At trial, numerous witnesses testified that they saw Davis shoot MacPhail, including Coles and Young. Two others said he later confessed to them about the murder. That testimony persuaded the jury to convict Davis and sentence him to death.
Almost all those witnesses, with the exception of Coles, have since recanted their testimony, several saying that they were coerced by police into making statements against Davis that were not true. Other witnesses have come forward and identified Coles as the shooter; several testified that Coles later confessed to them that he shot MacPhail. All this has happened over the 20 years of state and federal appeals of the conviction and death sentence.
You would think that all this uncertainty would cause a higher court to question and probably overturn the jury's finding of guilt. But that's not how the criminal justice system works, especially in capital cases. The train starts off slowly enough, presuming the defendant's innocence and requiring the prosecution to prove its case "beyond a reasonable doubt." By the time this is done, however, the train has gained a full head of steam. The law's concern with certainty of guilt morphs into a concern with finality in the decision-making process. The burden shifts in the appeals process to the defendant to show that errors were made in the conduct of the trial that rendered it materially unfair or unconstitutional. If objections were not made and preserved at trial to those errors, they generally cannot even be raised on appeal. And in federal habeas appeals, if the claim is that the defendant is factually innocent, new evidence not available at the time of trial must be produced to prove innocence to an even more demanding standard than the proof-beyond-a-reasonable-doubt required of the prosecution at trial. It's an incredibly difficult standard to meet.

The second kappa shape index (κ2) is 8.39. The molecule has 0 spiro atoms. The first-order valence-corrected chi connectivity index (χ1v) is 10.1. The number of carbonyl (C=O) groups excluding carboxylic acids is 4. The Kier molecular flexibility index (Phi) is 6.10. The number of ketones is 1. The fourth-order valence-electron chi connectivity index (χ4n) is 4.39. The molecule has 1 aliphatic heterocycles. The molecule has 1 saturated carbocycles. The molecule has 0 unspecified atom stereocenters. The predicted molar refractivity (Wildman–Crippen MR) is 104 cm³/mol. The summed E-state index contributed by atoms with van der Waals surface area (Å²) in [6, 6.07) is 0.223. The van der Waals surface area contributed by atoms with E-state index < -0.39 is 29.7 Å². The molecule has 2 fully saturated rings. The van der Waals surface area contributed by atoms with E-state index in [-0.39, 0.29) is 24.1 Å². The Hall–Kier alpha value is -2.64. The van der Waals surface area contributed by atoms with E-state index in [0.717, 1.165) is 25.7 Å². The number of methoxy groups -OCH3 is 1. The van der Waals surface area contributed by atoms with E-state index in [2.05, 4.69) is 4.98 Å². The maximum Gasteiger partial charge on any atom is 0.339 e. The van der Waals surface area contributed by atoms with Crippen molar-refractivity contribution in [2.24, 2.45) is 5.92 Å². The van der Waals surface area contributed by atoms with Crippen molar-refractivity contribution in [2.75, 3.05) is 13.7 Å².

So Troy Davis is now dead, executed by lethal injection, because the train must reach its final destination, whether we are certain that the result is just or not. Nearly a million people, including the pope, a former president, former wardens and prosecutors and congressmen, and three of his jurors pleaded, not to free Troy Davis, but just that we not kill him. The train could not be stopped.
The train hurt a lot of others along the way: